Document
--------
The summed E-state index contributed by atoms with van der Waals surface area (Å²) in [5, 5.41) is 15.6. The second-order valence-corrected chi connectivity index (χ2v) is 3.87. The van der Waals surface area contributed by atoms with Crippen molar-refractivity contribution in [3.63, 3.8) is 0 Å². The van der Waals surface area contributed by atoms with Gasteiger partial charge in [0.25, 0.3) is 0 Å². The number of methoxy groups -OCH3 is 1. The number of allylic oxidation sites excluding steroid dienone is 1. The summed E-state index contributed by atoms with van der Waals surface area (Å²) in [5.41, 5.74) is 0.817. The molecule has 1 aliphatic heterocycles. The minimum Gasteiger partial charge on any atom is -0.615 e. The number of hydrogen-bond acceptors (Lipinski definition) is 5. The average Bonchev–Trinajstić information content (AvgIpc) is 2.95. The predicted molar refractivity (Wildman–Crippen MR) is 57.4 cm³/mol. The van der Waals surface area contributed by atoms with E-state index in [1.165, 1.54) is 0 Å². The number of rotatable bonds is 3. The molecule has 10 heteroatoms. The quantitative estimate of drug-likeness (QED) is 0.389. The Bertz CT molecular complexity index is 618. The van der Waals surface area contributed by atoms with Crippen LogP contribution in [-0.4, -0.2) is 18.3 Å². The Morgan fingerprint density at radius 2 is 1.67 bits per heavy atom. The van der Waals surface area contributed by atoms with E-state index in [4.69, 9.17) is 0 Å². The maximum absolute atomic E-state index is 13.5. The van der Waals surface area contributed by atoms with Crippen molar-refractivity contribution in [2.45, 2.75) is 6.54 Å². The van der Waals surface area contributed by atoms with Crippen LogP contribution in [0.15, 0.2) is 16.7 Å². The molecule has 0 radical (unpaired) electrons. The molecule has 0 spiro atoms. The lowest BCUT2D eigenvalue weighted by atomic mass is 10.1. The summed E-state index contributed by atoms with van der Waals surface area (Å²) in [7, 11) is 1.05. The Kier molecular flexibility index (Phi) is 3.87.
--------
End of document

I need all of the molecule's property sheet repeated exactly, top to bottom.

The summed E-state index contributed by atoms with van der Waals surface area (Å²) in [5, 5.41) is 15.6. The second-order valence-corrected chi connectivity index (χ2v) is 3.87. The van der Waals surface area contributed by atoms with Crippen molar-refractivity contribution in [3.63, 3.8) is 0 Å². The van der Waals surface area contributed by atoms with Gasteiger partial charge in [0.25, 0.3) is 0 Å². The number of methoxy groups -OCH3 is 1. The number of allylic oxidation sites excluding steroid dienone is 1. The summed E-state index contributed by atoms with van der Waals surface area (Å²) in [5.41, 5.74) is 0.817. The molecule has 1 aliphatic heterocycles. The minimum Gasteiger partial charge on any atom is -0.615 e. The number of hydrogen-bond acceptors (Lipinski definition) is 5. The average Bonchev–Trinajstić information content (AvgIpc) is 2.95. The predicted molar refractivity (Wildman–Crippen MR) is 57.4 cm³/mol. The van der Waals surface area contributed by atoms with E-state index in [1.165, 1.54) is 0 Å². The number of rotatable bonds is 3. The molecule has 10 heteroatoms. The quantitative estimate of drug-likeness (QED) is 0.389. The Bertz CT molecular complexity index is 618. The van der Waals surface area contributed by atoms with Crippen LogP contribution in [-0.4, -0.2) is 18.3 Å². The Morgan fingerprint density at radius 2 is 1.67 bits per heavy atom. The van der Waals surface area contributed by atoms with E-state index in [4.69, 9.17) is 0 Å². The maximum absolute atomic E-state index is 13.5. The van der Waals surface area contributed by atoms with Crippen molar-refractivity contribution in [2.45, 2.75) is 6.54 Å². The van der Waals surface area contributed by atoms with Crippen LogP contribution in [0.15, 0.2) is 16.7 Å². The molecule has 0 radical (unpaired) electrons. The molecule has 0 spiro atoms. The lowest BCUT2D eigenvalue weighted by atomic mass is 10.1. The summed E-state index contributed by atoms with van der Waals surface area (Å²) in [7, 11) is 1.05. The Kier molecular flexibility index (Phi) is 3.87.